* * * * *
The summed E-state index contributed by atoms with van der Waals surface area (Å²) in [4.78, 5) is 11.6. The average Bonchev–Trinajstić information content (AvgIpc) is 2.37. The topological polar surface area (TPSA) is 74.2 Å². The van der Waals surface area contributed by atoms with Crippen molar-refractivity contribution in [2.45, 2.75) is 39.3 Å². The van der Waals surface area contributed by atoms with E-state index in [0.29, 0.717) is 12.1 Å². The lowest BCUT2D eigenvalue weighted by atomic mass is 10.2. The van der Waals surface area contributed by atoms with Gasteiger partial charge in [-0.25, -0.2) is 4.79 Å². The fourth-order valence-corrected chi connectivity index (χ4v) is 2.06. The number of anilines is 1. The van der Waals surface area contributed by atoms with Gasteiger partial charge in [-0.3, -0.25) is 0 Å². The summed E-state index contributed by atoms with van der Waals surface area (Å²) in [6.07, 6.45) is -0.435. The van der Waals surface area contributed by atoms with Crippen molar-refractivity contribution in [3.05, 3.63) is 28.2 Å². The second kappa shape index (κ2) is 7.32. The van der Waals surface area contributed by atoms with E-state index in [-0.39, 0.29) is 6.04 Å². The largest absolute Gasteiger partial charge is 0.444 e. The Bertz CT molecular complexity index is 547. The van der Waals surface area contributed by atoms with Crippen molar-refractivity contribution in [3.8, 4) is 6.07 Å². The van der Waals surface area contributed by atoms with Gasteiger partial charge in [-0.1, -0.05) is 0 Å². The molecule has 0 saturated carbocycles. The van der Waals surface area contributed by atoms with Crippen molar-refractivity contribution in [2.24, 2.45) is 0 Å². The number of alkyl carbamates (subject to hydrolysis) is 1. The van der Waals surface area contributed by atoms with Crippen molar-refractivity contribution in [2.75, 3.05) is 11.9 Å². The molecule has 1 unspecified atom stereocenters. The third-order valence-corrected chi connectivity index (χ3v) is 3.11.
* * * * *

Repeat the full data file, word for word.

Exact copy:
The summed E-state index contributed by atoms with van der Waals surface area (Å²) in [4.78, 5) is 11.6. The average Bonchev–Trinajstić information content (AvgIpc) is 2.37. The topological polar surface area (TPSA) is 74.2 Å². The van der Waals surface area contributed by atoms with Crippen molar-refractivity contribution in [2.45, 2.75) is 39.3 Å². The van der Waals surface area contributed by atoms with E-state index in [0.29, 0.717) is 12.1 Å². The lowest BCUT2D eigenvalue weighted by atomic mass is 10.2. The van der Waals surface area contributed by atoms with Gasteiger partial charge in [-0.25, -0.2) is 4.79 Å². The fourth-order valence-corrected chi connectivity index (χ4v) is 2.06. The number of anilines is 1. The van der Waals surface area contributed by atoms with Gasteiger partial charge in [-0.3, -0.25) is 0 Å². The summed E-state index contributed by atoms with van der Waals surface area (Å²) in [6.07, 6.45) is -0.435. The van der Waals surface area contributed by atoms with Crippen molar-refractivity contribution in [3.05, 3.63) is 28.2 Å². The second kappa shape index (κ2) is 7.32. The van der Waals surface area contributed by atoms with E-state index in [-0.39, 0.29) is 6.04 Å². The largest absolute Gasteiger partial charge is 0.444 e. The Bertz CT molecular complexity index is 547. The van der Waals surface area contributed by atoms with Crippen molar-refractivity contribution in [3.8, 4) is 6.07 Å². The van der Waals surface area contributed by atoms with Gasteiger partial charge in [-0.1, -0.05) is 0 Å². The molecule has 0 saturated carbocycles. The van der Waals surface area contributed by atoms with Crippen molar-refractivity contribution in [2.24, 2.45) is 0 Å². The number of alkyl carbamates (subject to hydrolysis) is 1. The van der Waals surface area contributed by atoms with Crippen molar-refractivity contribution in [2.75, 3.05) is 11.9 Å². The molecule has 1 unspecified atom stereocenters. The third-order valence-corrected chi connectivity index (χ3v) is 3.11.